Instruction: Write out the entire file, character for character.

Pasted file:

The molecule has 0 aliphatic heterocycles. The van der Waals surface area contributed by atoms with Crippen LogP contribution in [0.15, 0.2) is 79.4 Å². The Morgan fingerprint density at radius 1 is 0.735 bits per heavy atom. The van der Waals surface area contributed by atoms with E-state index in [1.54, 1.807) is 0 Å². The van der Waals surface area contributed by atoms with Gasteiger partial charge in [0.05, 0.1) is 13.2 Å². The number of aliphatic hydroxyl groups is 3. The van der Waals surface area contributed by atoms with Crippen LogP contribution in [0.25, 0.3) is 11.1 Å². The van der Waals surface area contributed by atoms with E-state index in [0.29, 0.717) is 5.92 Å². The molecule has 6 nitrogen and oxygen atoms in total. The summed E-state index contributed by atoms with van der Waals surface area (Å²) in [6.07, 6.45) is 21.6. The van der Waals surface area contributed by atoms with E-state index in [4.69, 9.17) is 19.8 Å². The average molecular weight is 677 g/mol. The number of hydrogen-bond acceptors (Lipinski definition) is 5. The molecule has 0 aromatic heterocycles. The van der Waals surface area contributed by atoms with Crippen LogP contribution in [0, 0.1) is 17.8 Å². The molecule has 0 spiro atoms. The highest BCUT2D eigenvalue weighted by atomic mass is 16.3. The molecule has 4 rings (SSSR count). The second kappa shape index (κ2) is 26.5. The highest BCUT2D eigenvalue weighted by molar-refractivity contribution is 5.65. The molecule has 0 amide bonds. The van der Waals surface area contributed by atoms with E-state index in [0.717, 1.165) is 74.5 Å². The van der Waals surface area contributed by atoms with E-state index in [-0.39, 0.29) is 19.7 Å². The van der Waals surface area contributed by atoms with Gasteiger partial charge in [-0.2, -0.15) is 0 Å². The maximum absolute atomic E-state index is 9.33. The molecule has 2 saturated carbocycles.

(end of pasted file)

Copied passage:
The molecule has 0 aliphatic heterocycles. The van der Waals surface area contributed by atoms with Crippen LogP contribution in [0.15, 0.2) is 79.4 Å². The Morgan fingerprint density at radius 1 is 0.735 bits per heavy atom. The van der Waals surface area contributed by atoms with E-state index in [1.54, 1.807) is 0 Å². The van der Waals surface area contributed by atoms with Gasteiger partial charge in [0.05, 0.1) is 13.2 Å². The number of aliphatic hydroxyl groups is 3. The van der Waals surface area contributed by atoms with Crippen LogP contribution in [0.25, 0.3) is 11.1 Å². The van der Waals surface area contributed by atoms with E-state index in [0.29, 0.717) is 5.92 Å². The molecule has 6 nitrogen and oxygen atoms in total. The summed E-state index contributed by atoms with van der Waals surface area (Å²) in [6.07, 6.45) is 21.6. The van der Waals surface area contributed by atoms with E-state index in [4.69, 9.17) is 19.8 Å². The average molecular weight is 677 g/mol. The number of hydrogen-bond acceptors (Lipinski definition) is 5. The molecule has 0 aromatic heterocycles. The van der Waals surface area contributed by atoms with Crippen LogP contribution in [0, 0.1) is 17.8 Å². The molecule has 0 spiro atoms. The highest BCUT2D eigenvalue weighted by atomic mass is 16.3. The molecule has 4 rings (SSSR count). The second kappa shape index (κ2) is 26.5. The highest BCUT2D eigenvalue weighted by molar-refractivity contribution is 5.65. The molecule has 0 amide bonds. The van der Waals surface area contributed by atoms with E-state index in [0.717, 1.165) is 74.5 Å². The van der Waals surface area contributed by atoms with E-state index in [-0.39, 0.29) is 19.7 Å². The van der Waals surface area contributed by atoms with Gasteiger partial charge in [-0.2, -0.15) is 0 Å². The maximum absolute atomic E-state index is 9.33. The molecule has 2 saturated carbocycles.